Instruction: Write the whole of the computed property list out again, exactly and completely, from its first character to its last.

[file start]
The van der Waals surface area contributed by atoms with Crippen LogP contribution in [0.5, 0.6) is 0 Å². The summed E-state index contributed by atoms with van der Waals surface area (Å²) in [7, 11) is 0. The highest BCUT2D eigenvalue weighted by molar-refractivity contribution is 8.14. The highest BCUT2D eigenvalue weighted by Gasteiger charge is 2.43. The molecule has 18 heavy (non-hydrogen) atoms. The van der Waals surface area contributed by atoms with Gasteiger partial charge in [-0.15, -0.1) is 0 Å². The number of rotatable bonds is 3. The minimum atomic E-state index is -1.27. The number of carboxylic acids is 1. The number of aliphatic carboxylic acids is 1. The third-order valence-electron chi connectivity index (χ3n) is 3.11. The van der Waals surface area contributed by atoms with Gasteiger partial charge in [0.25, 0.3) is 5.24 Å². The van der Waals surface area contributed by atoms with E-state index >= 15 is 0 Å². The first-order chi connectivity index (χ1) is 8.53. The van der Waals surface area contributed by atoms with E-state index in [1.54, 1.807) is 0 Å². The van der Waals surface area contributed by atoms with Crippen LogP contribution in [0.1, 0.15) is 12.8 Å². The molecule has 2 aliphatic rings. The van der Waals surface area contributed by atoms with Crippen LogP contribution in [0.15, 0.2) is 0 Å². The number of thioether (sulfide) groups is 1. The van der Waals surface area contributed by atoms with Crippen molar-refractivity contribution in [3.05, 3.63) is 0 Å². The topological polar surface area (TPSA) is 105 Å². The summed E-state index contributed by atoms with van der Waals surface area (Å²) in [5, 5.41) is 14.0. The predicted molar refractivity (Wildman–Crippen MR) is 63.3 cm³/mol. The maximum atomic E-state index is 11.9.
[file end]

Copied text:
The van der Waals surface area contributed by atoms with Crippen LogP contribution in [0.5, 0.6) is 0 Å². The summed E-state index contributed by atoms with van der Waals surface area (Å²) in [7, 11) is 0. The highest BCUT2D eigenvalue weighted by molar-refractivity contribution is 8.14. The highest BCUT2D eigenvalue weighted by Gasteiger charge is 2.43. The molecule has 18 heavy (non-hydrogen) atoms. The van der Waals surface area contributed by atoms with Gasteiger partial charge in [-0.15, -0.1) is 0 Å². The number of rotatable bonds is 3. The minimum atomic E-state index is -1.27. The number of carboxylic acids is 1. The number of aliphatic carboxylic acids is 1. The third-order valence-electron chi connectivity index (χ3n) is 3.11. The van der Waals surface area contributed by atoms with Gasteiger partial charge in [0.25, 0.3) is 5.24 Å². The van der Waals surface area contributed by atoms with E-state index >= 15 is 0 Å². The first-order chi connectivity index (χ1) is 8.53. The van der Waals surface area contributed by atoms with E-state index in [1.54, 1.807) is 0 Å². The van der Waals surface area contributed by atoms with Crippen LogP contribution in [0.1, 0.15) is 12.8 Å². The molecule has 2 aliphatic rings. The van der Waals surface area contributed by atoms with Crippen LogP contribution in [0.15, 0.2) is 0 Å². The number of thioether (sulfide) groups is 1. The van der Waals surface area contributed by atoms with Crippen molar-refractivity contribution in [3.05, 3.63) is 0 Å². The topological polar surface area (TPSA) is 105 Å². The summed E-state index contributed by atoms with van der Waals surface area (Å²) in [5, 5.41) is 14.0. The predicted molar refractivity (Wildman–Crippen MR) is 63.3 cm³/mol. The maximum atomic E-state index is 11.9.